The Georgia Colloquium in Eighteenth- and Nineteenth-Century British Literature events

Wed, 08/07/2019 - 2:24pm
UGA's Colloquium in Eighteenth and Nineteenth-Century British Literature and the Franklin College Office of Inclusion & Diversity Leadership presents: "for dead weight": Sugar, Literature, and Anti-Slavery Material Culture," a lecture by a 2019 Franklin Visiting Fellow, Dr. Patricia Matthew (Associate Professor, Montclair State University) When British abolitionists called for a sugar boycott in the late 1790s, they pointed to women as key…
Mon, 01/14/2019 - 12:36pm
This will be a workshop of a pre-circulated paper. Please email Casie LeGette (legette@uga.edu) to be sent a copy. Sponsored by the Georgia Colloquium in Eighteenth- and Nineteenth-Century British Literature.
Mon, 12/10/2018 - 1:46pm
Donelle Ruwe is the Associate Chair of English at Northern Arizona University and is the author of British Children’s Poetry in the Romantic Era: Verse, Riddle, and Rhyme (Palgrave Macmillan 2014), the editor of Culturing the Child 1660-1830 (2005), and co-editor of the forthcoming Children, Childhood, and Musical Theater. She has published numerous essays on Romantic poetics, women writers, and children’s writing, and she is currently…
Mon, 10/29/2018 - 11:21am
On October 31st UGA will take part in Frankenreads: an international celebration of the 200th anniversary of Mary Shelley's Frankenstein organized by the Keats-Shelley Association of America and the NEH.  The Colloquium in Eighteenth- and Nineteenth-Century Literary is sponsoring a nearly-complete reading of the novel in collaboration with the Main Library, The Willson Center for Humanities and Arts, the Theatre and Film Studies Department, and…
Thu, 10/11/2018 - 2:22pm
"Global Aestheticism and the Invention of Japan: Cosmopolitan Encounters around 1900," a lecture by Stefano Evangelista In ‘The Decay Of Lying’ (1889), Oscar Wilde declared that ‘the whole of Japan is a pure invention. There is no such country, there are no such people.’ Wilde’s provocative statement makes fun of the fashion for japonisme that was sweeping across Europe and North America in the late nineteenth century, providing inspiration for…
Thu, 10/11/2018 - 2:19pm
Jonathan Sachs is Professor of English at Concordia University in Montreal and Principal Investigator of the Montreal-based Interacting with Print Research Group. His work focuses on British literature from 1750-1850, where his research explores the role of literature in constructing historical and temporal experience, including the uses of antiquity, the anticipation of the future, and practices of reading. His research has been supported by…
Mon, 10/01/2018 - 3:12pm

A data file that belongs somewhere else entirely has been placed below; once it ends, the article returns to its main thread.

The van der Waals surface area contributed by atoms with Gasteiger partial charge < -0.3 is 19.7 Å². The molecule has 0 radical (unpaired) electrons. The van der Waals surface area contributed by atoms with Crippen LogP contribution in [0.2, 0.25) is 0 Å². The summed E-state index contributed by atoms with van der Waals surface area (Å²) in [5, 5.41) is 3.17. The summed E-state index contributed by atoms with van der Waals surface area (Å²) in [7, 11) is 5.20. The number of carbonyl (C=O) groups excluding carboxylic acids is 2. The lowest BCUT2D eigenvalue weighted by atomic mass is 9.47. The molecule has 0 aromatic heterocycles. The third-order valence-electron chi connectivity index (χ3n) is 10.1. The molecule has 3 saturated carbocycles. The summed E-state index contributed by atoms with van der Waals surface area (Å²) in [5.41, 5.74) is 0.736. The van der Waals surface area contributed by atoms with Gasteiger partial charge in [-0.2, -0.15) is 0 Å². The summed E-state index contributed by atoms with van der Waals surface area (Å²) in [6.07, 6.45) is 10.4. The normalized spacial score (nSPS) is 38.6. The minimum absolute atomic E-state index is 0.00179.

On October 31st UGA will take part in Frankenreads: an international celebration of the 200th anniversary of Mary Shelley's Frankenstein organized by the Keats-Shelley Association of America and the NEH.  The Colloquium in Eighteenth- and Nineteenth-Century Literary is sponsoring a nearly-complete reading of the novel in collaboration with the Main Library, The Willson Center for Humanities and Arts, the Theatre and Film Studies Department, and…
Thu, 07/19/2018 - 3:25pm
This talk looks at how handmade artifacts enabled connections with British colonial spaces in imaginative, material, and tactile ways. It examines objects created by women that made use of a mixture of global sources for their material composition and visual inspiration. What kind of alternative stories of empire are told through intercultural crafts? And what tales might unfold around handheld objects in British novels set in the eighteenth-…
Wed, 04/18/2018 - 3:11pm
Nick Groom is professor of English literature at the University of Exeter, an author on subjects ranging from the history of the Union Jack to Thomas Chatterton, has edited several books and regularly appears on television, radio and at literary festivals as an authority on English Literature, seasonal customs, J. R. R. Tolkien, the “Gothic” and “British” and “English” identities. Due to his extensive work on the Gothic, especially on the…
Fri, 10/27/2017 - 10:31am
In a 1780 parliamentary speech, “On Economical Reform,” Edmund Burke asserts that the British royal household “has lost all that was stately and venerable in the antique manners, without retrenching anything of the cumbrous charge of a Gothic establishment” and is populated by “grim spectres of departed tyrants—the Saxon, the Norman, and the Dane; the stern Edwards and fierce Henries—who stalk from desolation to desolation, through the dreary…